Plant Testing & Sampling Service



Plant sampling guidelines: Proper plant sampling techniques are essential for meaningful evaluation of crop fertility. Be sure to use clean sample bags which breathe freely. Collect a sufficient number of samples to represent the field—at least 25 to 30. Collect the samples from representative parts of the field. Stay away from odd areas unless they are to be sample separately. Collect the correct portion of the plant.

If you suspect a nutrient deficiency:

  • Sample when the symptom first appears (see Table 1 for deficiency symptoms).
  • In the same field or area, collect similar samples of plant materials from plants that appear abnormal.
  • Make sure that the symptoms are not due to a factor unrelated to plant nutrition.

Instructions for petiole or leaf sampling may differ. Also, comparing samples from both a 'good' and a 'bad' area often helps in determining corrective action. If specific sampling guidelines are not given here, collect recently mature leaves just below the growing point from at least 10 plants.

When gathering the tissue sample in the field, use a clean container. A plastic pail or a paper bag works best. Never use a metal container because it can contaminate the sample.

If the plant samples have soil, fertilizer, dust, or spray residues on them, they will need to be cleaned. A dry brush works best, but for stubborn residues, wipes the samples with a damp cloth or washes them with distilled or deionized water. However, do not prolong the washing because it can leach nutrients out of the tissue.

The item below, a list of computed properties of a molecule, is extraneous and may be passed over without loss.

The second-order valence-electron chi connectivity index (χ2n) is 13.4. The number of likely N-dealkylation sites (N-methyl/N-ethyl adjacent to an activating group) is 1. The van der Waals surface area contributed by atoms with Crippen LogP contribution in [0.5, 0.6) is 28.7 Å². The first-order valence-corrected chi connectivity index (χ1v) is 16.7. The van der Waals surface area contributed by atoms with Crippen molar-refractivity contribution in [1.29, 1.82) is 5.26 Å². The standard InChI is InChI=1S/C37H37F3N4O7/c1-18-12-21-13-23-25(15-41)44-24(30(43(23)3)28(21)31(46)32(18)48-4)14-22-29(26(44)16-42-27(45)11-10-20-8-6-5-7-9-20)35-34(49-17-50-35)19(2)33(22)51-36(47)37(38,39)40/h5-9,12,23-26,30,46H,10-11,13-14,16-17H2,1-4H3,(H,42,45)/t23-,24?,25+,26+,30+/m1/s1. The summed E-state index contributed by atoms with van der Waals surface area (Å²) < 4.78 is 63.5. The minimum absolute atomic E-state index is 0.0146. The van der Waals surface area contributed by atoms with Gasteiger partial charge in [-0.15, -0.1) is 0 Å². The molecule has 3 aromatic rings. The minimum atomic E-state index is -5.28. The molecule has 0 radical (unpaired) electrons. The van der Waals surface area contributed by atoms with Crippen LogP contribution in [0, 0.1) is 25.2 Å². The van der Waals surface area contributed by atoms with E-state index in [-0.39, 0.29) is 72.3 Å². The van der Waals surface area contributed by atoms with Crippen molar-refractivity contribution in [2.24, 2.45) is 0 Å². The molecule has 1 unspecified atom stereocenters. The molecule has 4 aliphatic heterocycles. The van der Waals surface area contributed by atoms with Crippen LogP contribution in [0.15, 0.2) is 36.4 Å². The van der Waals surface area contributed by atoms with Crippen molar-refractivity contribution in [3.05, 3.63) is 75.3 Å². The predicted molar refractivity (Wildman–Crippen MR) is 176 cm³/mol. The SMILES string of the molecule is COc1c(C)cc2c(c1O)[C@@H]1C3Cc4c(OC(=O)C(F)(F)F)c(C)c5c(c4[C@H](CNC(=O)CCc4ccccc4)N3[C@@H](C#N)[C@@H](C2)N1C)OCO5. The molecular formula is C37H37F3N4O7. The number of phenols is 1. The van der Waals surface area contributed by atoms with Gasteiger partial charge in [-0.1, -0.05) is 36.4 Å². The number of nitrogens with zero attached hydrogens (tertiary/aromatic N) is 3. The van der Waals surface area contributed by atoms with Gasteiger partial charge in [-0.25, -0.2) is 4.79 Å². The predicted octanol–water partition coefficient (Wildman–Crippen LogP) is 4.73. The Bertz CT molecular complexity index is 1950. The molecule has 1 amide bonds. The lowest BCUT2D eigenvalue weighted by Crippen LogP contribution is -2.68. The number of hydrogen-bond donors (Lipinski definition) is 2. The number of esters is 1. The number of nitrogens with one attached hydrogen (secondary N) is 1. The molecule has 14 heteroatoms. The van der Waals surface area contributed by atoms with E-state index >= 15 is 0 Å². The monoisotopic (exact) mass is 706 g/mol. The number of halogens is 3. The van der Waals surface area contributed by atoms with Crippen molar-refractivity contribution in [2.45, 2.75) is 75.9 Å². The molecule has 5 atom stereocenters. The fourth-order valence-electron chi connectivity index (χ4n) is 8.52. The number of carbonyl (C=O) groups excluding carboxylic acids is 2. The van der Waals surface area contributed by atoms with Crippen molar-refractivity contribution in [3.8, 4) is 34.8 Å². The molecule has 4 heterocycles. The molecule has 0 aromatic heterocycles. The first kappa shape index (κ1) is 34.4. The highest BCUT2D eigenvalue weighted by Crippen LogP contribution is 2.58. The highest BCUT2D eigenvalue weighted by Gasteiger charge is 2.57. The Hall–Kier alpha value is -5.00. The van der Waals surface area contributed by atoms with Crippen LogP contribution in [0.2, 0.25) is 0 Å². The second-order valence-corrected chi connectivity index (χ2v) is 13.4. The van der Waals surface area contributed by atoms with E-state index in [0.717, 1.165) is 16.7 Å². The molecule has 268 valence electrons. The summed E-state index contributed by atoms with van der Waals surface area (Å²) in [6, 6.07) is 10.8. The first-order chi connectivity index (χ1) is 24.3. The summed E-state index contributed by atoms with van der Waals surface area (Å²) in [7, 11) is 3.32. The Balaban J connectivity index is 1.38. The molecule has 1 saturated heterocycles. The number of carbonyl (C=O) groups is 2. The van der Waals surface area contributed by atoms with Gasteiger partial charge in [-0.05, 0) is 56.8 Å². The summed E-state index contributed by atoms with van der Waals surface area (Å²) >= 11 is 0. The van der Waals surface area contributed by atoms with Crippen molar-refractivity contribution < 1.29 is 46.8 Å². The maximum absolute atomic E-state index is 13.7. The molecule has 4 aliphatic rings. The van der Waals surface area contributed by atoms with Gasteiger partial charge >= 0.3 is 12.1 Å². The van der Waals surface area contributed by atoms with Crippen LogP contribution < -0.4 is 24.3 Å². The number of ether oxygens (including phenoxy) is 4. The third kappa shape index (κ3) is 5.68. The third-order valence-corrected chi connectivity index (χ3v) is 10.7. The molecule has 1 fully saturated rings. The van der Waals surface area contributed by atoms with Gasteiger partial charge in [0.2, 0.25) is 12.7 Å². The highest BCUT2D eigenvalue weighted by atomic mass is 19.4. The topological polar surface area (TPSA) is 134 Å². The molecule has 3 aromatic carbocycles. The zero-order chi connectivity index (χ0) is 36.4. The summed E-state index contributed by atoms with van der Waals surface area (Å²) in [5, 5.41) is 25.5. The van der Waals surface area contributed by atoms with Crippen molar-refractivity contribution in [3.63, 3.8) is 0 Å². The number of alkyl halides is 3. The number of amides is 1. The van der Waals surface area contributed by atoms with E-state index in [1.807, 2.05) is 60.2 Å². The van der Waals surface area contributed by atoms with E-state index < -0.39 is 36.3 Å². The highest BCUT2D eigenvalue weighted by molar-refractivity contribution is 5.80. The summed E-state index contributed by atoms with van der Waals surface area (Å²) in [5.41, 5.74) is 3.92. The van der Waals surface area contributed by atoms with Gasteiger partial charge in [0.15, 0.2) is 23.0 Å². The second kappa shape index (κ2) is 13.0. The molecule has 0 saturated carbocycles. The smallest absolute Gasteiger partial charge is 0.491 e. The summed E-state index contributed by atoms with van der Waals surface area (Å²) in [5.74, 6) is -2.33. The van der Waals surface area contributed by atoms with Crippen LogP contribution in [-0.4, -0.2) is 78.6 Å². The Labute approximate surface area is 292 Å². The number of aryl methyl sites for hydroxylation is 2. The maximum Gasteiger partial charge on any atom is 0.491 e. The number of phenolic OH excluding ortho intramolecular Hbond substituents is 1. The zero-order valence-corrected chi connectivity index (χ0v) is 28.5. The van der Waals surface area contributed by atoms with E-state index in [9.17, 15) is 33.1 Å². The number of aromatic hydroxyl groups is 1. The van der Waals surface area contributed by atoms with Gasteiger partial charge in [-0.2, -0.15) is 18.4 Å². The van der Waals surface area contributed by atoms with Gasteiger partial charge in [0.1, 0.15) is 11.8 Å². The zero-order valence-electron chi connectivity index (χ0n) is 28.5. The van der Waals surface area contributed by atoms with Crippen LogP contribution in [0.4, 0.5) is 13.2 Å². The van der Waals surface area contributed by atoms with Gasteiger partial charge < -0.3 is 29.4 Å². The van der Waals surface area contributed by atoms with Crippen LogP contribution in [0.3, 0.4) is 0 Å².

Air-dry the samples in the shade, not in the sun. To prevent contamination, place the dried samples into clean paper bags or envelops for mailing to the laboratory. Never place fresh plant tissue samples in the plastic bags for mailing. The plastic bags do not allow the sample to dry, so they may decompose. It is also a good idea to take a soil sample in the same vicinity as the plant sample because the soil test may help to interpret the plant tissue analysis reading

When mailing samples to the laboratory, be sure to provide the following information:

  • Type of crop.
  • Variety.
  • Soil type (if known).
  • Current crop fertilization and management practices (such as stand, kinds and rates of fertilizer, method of fertilizer application).
  • Last year’s crop fertilization practices and yield.
  • Irrigation frequency and quality of irrigation water.
  • Visual appearance of crop.
  • Insect and disease problems (if any).

  • Young emerging leaves; old, mature leaves; and seed. These plant parts usually are not suitable because they are not likely to reflect the nutrient status of the whole plant.
  • Diseased or dead plants.
  • Plants that have insect or mechanical damage.

  • Nitrogen: Plant light green, lower leaves yellow to light brown, stalks short and slender, plants stunted.
  • Iron : Young leaves are chlorotic, with principal veins typically green; stalks short and slender.
  • Phosphorus : Plants dark green, often developing red and purple pigments; lower leaves sometimes yellow; plants stunted.
  • Zinc : Leaf spots on older leaves, with spots rapidly enlarging and generally involving the area between the veins; thick leaves; stalks with shortened internodes.
  • Potassium : Spots of dead tissue, usually at the tips and between the veins; marked margins of leaves.
  • Boron : Young leaves of the terminal bud are light green at the base; the bud eventually dies.
  • Magnesium : Mottled or chlorotic leaves, which typically redden; leaf tips and margins turned or cupped upward.
  • Copper : Young leaves are permanently wilted, with spotty or marked chlorosis.
  • Calcium : Young leaves of terminal bud hooded; with severe deficiency, dying buds; dying back at the tips and margins of the leaf.
  • Manganese : Spots of dead tissue scattered over the leaf; smallest veins tend to remain green.
  • Sulfur : In young leaves, veins and tissue between veins are light green.

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